The Peacemakers site from HistoryOnline (www.historyonline.co.uk) examines the end of the First World War as well as the issue of conflict resolution. At A-level any lesson on interwar dictatorships can be prefaced by the use of Political Compass (www.politicalcompass.org), a site that not only pinpoints the political views of the individual on a leftright, libertarianauthoritarian grid but also provides an effective introduction to some difficult political concepts.

From next September the TLF, Teaching and Learning in Foundation subjects, comes on stream. Here the emphasis is on engaging and motivating pupils through intellectual challenge, with active learning, pace, high levels of interaction and time for reflection and analysis at the end. For some teachers this will mean an end to colouring-in maps. With a strong emphasis on thinking skills, history is an ideal vehicle for this approach. The challenge for each school will be how it delivers this initiative in way that revitalises what has become a moribund curriculum area.

At each key stage and ideally in each year there needs to be some event or exercise that distinguishes history from the rest of the curriculum and brings the subject to life. At the end of Year 6 pupils could focus on developing a family history, asking questions about where their family have come from. What makes them unique and how do they as individuals offer links to the past? In Year 9 a number of schools have liaised with the Holocaust Educational Trust to bring in survivors of the Holocaust to talk to students about their experiences. Our last visitor held 180 students in silent rapt attention for two hours.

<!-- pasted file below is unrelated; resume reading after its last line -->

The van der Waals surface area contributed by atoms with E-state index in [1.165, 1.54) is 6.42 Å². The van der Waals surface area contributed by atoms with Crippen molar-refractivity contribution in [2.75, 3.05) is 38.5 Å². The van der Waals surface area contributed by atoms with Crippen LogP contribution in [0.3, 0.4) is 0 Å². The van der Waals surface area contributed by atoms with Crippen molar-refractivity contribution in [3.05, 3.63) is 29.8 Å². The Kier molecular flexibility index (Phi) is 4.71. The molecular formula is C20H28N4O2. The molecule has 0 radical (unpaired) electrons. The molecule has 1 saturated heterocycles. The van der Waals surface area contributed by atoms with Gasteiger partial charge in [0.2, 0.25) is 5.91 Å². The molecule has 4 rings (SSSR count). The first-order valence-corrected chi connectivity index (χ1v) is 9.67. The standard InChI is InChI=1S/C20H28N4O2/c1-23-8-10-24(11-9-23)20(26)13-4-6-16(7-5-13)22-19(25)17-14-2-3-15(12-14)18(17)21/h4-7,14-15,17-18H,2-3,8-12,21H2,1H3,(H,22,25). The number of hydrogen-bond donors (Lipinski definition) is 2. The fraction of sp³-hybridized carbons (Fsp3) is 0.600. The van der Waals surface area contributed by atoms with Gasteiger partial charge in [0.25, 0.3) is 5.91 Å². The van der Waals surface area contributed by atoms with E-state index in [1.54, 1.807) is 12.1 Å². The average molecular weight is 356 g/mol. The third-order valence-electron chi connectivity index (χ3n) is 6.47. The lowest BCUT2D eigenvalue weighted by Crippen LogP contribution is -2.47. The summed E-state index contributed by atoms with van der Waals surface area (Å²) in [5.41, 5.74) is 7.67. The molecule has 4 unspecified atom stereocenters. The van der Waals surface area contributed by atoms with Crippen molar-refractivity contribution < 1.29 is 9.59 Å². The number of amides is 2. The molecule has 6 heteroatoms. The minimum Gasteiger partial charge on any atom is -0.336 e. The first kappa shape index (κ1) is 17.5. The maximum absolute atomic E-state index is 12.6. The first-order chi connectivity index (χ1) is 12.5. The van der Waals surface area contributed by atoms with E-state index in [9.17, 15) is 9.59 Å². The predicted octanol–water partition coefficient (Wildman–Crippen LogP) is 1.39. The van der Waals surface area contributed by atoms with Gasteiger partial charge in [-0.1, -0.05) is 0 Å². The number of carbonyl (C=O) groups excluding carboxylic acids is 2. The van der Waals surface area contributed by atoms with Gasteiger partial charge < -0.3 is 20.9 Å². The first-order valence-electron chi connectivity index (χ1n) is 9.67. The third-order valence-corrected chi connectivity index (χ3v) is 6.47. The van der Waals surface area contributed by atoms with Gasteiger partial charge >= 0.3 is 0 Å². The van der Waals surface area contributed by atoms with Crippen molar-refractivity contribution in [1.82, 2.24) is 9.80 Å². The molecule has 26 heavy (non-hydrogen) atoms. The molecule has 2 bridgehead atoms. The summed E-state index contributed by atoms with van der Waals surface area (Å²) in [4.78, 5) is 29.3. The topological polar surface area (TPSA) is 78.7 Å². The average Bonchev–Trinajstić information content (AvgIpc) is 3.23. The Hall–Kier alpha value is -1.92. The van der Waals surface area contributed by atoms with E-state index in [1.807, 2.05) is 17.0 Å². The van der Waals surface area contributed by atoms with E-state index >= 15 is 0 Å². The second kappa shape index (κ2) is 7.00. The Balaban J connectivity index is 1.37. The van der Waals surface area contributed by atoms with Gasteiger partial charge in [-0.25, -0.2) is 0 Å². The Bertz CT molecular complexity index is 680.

The opening of the Channel Tunnel means that for schools in southern England it is now possible to take pupils at KS4 on a long day trip to the battlefields of northern France. For many it becomes not only a pilgrimage into the past but also a journey into their own feelings in witnessing the residue of those terrible distant events. This raises issues that need to be addressed by all citizens.

The result of the first round of the French Presidential elections on April 20 provide the best evidence of why this matters. Holding to themselves pictures of Joan of Arc, the followers of far-right racist politician Jean-Marie Le Pen cling to a particular vision of the French past, one that is exclusive, nationalistic, racially defined and intolerant. There no obvious reason why this cannot happen in Britain. It is schools that patrol the thin line between a cohesive tolerant society and one that is fragmenting into intolerance and suspicion. Of all subjects, history holds the key to preventing this from happening.

Andrew Granath is head of history at Latymer School, Edmonton, north London